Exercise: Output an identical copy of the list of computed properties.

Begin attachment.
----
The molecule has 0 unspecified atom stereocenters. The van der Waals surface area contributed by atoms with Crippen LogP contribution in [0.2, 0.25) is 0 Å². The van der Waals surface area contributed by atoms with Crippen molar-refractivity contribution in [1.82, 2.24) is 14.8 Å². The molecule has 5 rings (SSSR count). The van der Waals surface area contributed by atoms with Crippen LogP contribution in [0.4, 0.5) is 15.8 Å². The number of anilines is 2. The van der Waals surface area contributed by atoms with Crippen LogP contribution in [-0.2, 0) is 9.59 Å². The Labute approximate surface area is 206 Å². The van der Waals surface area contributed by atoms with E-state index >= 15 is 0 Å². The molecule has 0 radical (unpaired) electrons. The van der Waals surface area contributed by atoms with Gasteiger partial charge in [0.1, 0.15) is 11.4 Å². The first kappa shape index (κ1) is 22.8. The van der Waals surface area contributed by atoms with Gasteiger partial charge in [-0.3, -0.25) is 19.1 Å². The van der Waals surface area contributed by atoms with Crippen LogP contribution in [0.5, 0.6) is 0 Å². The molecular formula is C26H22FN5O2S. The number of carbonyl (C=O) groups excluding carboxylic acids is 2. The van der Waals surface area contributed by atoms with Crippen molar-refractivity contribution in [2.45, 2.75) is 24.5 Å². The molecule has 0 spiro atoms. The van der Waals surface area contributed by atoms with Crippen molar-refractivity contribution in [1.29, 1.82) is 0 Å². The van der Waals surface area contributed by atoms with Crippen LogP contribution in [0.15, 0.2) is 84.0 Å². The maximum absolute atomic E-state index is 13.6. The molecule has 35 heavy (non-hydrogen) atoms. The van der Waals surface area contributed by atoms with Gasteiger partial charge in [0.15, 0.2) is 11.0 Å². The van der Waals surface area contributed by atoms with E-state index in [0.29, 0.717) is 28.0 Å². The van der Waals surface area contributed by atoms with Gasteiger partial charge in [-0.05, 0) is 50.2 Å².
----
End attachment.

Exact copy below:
The molecule has 0 unspecified atom stereocenters. The van der Waals surface area contributed by atoms with Crippen LogP contribution in [0.2, 0.25) is 0 Å². The van der Waals surface area contributed by atoms with Crippen molar-refractivity contribution in [1.82, 2.24) is 14.8 Å². The molecule has 5 rings (SSSR count). The van der Waals surface area contributed by atoms with Crippen LogP contribution in [0.4, 0.5) is 15.8 Å². The number of anilines is 2. The van der Waals surface area contributed by atoms with Crippen LogP contribution in [-0.2, 0) is 9.59 Å². The Labute approximate surface area is 206 Å². The van der Waals surface area contributed by atoms with E-state index >= 15 is 0 Å². The molecule has 0 radical (unpaired) electrons. The van der Waals surface area contributed by atoms with Gasteiger partial charge in [0.1, 0.15) is 11.4 Å². The first kappa shape index (κ1) is 22.8. The van der Waals surface area contributed by atoms with Gasteiger partial charge in [-0.3, -0.25) is 19.1 Å². The van der Waals surface area contributed by atoms with Crippen LogP contribution in [0.5, 0.6) is 0 Å². The molecular formula is C26H22FN5O2S. The number of carbonyl (C=O) groups excluding carboxylic acids is 2. The van der Waals surface area contributed by atoms with Crippen molar-refractivity contribution in [2.45, 2.75) is 24.5 Å². The molecule has 0 spiro atoms. The van der Waals surface area contributed by atoms with Crippen molar-refractivity contribution in [1.29, 1.82) is 0 Å². The van der Waals surface area contributed by atoms with Crippen LogP contribution in [0.15, 0.2) is 84.0 Å². The maximum absolute atomic E-state index is 13.6. The molecule has 35 heavy (non-hydrogen) atoms. The van der Waals surface area contributed by atoms with Gasteiger partial charge in [0.15, 0.2) is 11.0 Å². The van der Waals surface area contributed by atoms with E-state index in [0.29, 0.717) is 28.0 Å². The van der Waals surface area contributed by atoms with Gasteiger partial charge in [-0.05, 0) is 50.2 Å².